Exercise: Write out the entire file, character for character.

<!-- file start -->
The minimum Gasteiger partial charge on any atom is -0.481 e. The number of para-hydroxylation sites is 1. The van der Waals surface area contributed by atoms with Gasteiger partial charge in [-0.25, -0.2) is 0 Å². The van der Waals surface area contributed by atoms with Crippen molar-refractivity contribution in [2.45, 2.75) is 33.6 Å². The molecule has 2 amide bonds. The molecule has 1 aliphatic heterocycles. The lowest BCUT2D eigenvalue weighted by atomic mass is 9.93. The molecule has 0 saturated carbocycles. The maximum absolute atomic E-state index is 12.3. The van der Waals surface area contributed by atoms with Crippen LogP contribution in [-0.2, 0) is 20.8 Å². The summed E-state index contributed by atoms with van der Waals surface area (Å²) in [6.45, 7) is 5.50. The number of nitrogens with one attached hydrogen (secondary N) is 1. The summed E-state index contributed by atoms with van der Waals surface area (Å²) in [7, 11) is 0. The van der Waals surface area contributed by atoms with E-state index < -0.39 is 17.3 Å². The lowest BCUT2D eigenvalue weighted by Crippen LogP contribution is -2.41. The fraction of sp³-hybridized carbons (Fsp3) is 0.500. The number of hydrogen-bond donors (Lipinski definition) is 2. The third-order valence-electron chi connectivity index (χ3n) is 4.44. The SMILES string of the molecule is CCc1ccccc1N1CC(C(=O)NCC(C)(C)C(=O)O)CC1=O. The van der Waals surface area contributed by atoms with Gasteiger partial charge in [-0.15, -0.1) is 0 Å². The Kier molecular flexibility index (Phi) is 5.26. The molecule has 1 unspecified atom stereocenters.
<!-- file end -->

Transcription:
The minimum Gasteiger partial charge on any atom is -0.481 e. The number of para-hydroxylation sites is 1. The van der Waals surface area contributed by atoms with Gasteiger partial charge in [-0.25, -0.2) is 0 Å². The van der Waals surface area contributed by atoms with Crippen molar-refractivity contribution in [2.45, 2.75) is 33.6 Å². The molecule has 2 amide bonds. The molecule has 1 aliphatic heterocycles. The lowest BCUT2D eigenvalue weighted by atomic mass is 9.93. The molecule has 0 saturated carbocycles. The maximum absolute atomic E-state index is 12.3. The van der Waals surface area contributed by atoms with Crippen LogP contribution in [-0.2, 0) is 20.8 Å². The summed E-state index contributed by atoms with van der Waals surface area (Å²) in [6.45, 7) is 5.50. The number of nitrogens with one attached hydrogen (secondary N) is 1. The summed E-state index contributed by atoms with van der Waals surface area (Å²) in [7, 11) is 0. The van der Waals surface area contributed by atoms with E-state index < -0.39 is 17.3 Å². The lowest BCUT2D eigenvalue weighted by Crippen LogP contribution is -2.41. The fraction of sp³-hybridized carbons (Fsp3) is 0.500. The number of hydrogen-bond donors (Lipinski definition) is 2. The third-order valence-electron chi connectivity index (χ3n) is 4.44. The SMILES string of the molecule is CCc1ccccc1N1CC(C(=O)NCC(C)(C)C(=O)O)CC1=O. The van der Waals surface area contributed by atoms with Gasteiger partial charge in [-0.15, -0.1) is 0 Å². The Kier molecular flexibility index (Phi) is 5.26. The molecule has 1 unspecified atom stereocenters.